Experiencing tooth pain while running doesn’t only come from an infection, however. A lot of times when an individual is exerting themselves in some way, there is a tendency to grit ones teeth. That’s pretty normal actually. So, quite possibly, part of the tooth pain while running can be that you are gritting your teeth unconsciously.  Gritting your teeth hard can cause pain in your teeth, jaw joints, jaw bone itself, as well as along the gums…and could be made even worse if there was an infection anywhere in or around the outside of your teeth. It is quite possible as well that you may hold your teeth slightly apart while running, making it possible for the teeth to come down forcefully together with each impact of your feet hitting the ground. This can most certainly cause tooth pain while running — well, tooth AND gum pain. Extremes of hot and cold in the weather can also contribute to the sensitivity and pain you feel when running or exercising. Especially if you have an existing infection.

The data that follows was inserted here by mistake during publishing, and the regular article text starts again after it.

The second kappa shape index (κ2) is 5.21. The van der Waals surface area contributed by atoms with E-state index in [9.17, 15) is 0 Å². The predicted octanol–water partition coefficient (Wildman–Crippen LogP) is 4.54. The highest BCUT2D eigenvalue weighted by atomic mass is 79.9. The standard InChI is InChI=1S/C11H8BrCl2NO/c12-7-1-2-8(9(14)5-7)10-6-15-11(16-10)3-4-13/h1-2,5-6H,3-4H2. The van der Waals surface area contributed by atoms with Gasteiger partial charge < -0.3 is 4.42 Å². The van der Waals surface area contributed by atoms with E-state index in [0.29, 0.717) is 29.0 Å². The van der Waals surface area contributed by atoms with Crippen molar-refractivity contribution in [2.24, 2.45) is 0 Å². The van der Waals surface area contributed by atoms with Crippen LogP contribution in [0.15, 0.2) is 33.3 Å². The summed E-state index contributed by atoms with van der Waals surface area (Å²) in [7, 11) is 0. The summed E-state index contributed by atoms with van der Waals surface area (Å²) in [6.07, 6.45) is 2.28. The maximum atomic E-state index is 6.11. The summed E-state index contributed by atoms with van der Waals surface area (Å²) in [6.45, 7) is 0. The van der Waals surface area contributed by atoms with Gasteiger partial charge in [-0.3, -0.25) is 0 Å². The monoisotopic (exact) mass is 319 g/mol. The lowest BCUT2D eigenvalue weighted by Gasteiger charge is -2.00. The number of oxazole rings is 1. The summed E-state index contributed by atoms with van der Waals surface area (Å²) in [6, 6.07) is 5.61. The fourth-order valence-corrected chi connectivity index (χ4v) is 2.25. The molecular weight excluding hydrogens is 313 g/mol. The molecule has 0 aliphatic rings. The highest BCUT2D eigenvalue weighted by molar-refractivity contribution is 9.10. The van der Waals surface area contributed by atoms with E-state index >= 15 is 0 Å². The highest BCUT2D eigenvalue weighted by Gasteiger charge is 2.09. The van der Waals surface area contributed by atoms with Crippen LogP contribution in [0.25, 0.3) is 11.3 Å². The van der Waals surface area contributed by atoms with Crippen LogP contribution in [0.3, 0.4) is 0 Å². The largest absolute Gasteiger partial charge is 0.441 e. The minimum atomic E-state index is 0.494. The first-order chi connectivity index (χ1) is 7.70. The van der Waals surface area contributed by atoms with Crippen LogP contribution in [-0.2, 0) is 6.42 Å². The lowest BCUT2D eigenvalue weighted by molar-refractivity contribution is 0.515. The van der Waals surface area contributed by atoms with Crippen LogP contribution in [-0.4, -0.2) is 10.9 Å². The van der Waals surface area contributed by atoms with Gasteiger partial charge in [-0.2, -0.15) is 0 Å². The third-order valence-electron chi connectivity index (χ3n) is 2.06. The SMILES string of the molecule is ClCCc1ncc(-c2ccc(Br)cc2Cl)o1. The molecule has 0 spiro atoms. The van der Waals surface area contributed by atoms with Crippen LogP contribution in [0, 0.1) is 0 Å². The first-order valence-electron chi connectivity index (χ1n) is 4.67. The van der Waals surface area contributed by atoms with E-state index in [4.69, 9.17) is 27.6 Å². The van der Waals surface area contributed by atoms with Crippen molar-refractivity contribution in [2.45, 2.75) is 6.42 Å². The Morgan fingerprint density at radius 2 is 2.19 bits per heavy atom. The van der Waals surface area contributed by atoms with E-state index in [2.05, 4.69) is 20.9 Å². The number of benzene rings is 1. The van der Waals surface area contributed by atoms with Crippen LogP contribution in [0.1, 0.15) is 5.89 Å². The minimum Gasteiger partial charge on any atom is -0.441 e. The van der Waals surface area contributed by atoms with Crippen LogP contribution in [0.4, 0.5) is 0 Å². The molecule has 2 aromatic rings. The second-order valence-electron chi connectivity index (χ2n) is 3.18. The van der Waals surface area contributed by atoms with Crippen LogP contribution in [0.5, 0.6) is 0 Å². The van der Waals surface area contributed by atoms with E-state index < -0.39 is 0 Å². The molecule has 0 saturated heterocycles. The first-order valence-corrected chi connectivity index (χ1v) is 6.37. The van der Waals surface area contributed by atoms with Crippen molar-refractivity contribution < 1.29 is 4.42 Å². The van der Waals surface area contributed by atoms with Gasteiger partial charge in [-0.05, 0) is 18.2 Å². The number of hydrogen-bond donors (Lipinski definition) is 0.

As mentioned earlier, several factors can be in play that help contribute to experiencing tooth and gum pain after or during physical exertion, e.g. running.

What do you do about it?

Well, I would be remiss not to mention that if pain is being experienced in and around the teeth and gums, you should go to your dentist in order to at least rule out an infection. If it is an infection, the dentist can spot it and do something about it, or at least send you to someone who can do something about it. He’ll be able to determine if it’s an abscess, cavities, infected roots or if you have gingivitis etc. and work with you to remove the infection and get your teeth and gums into a healthy state. If it’s trauma of the teeth at fault, the dentist can also help work out a solution to that as well. You won’t really be able to spot the source of the tooth or gum pain very well without seeing your dentist. So, I implore, please, go see your dentist. Help yourself to help us help get rid of that tooth pain while running. So much help!